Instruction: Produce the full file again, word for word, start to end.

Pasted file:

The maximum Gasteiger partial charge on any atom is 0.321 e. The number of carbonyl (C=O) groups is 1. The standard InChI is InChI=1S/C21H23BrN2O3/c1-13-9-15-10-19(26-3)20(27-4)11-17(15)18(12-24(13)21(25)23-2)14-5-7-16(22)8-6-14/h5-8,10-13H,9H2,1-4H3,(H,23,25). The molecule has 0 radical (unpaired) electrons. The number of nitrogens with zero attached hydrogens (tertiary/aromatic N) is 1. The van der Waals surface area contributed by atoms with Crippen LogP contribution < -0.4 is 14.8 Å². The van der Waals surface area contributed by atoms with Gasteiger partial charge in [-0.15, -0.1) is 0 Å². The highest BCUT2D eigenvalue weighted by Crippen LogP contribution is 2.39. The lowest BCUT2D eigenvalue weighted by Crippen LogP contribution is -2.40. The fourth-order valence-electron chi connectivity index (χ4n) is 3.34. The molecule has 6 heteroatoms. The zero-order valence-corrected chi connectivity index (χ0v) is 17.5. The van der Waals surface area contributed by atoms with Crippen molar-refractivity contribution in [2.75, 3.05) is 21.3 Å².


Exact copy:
The maximum Gasteiger partial charge on any atom is 0.321 e. The number of carbonyl (C=O) groups is 1. The standard InChI is InChI=1S/C21H23BrN2O3/c1-13-9-15-10-19(26-3)20(27-4)11-17(15)18(12-24(13)21(25)23-2)14-5-7-16(22)8-6-14/h5-8,10-13H,9H2,1-4H3,(H,23,25). The molecule has 0 radical (unpaired) electrons. The number of nitrogens with zero attached hydrogens (tertiary/aromatic N) is 1. The van der Waals surface area contributed by atoms with Crippen LogP contribution < -0.4 is 14.8 Å². The van der Waals surface area contributed by atoms with Gasteiger partial charge in [-0.15, -0.1) is 0 Å². The highest BCUT2D eigenvalue weighted by Crippen LogP contribution is 2.39. The lowest BCUT2D eigenvalue weighted by Crippen LogP contribution is -2.40. The fourth-order valence-electron chi connectivity index (χ4n) is 3.34. The molecule has 6 heteroatoms. The zero-order valence-corrected chi connectivity index (χ0v) is 17.5. The van der Waals surface area contributed by atoms with Crippen molar-refractivity contribution in [2.75, 3.05) is 21.3 Å².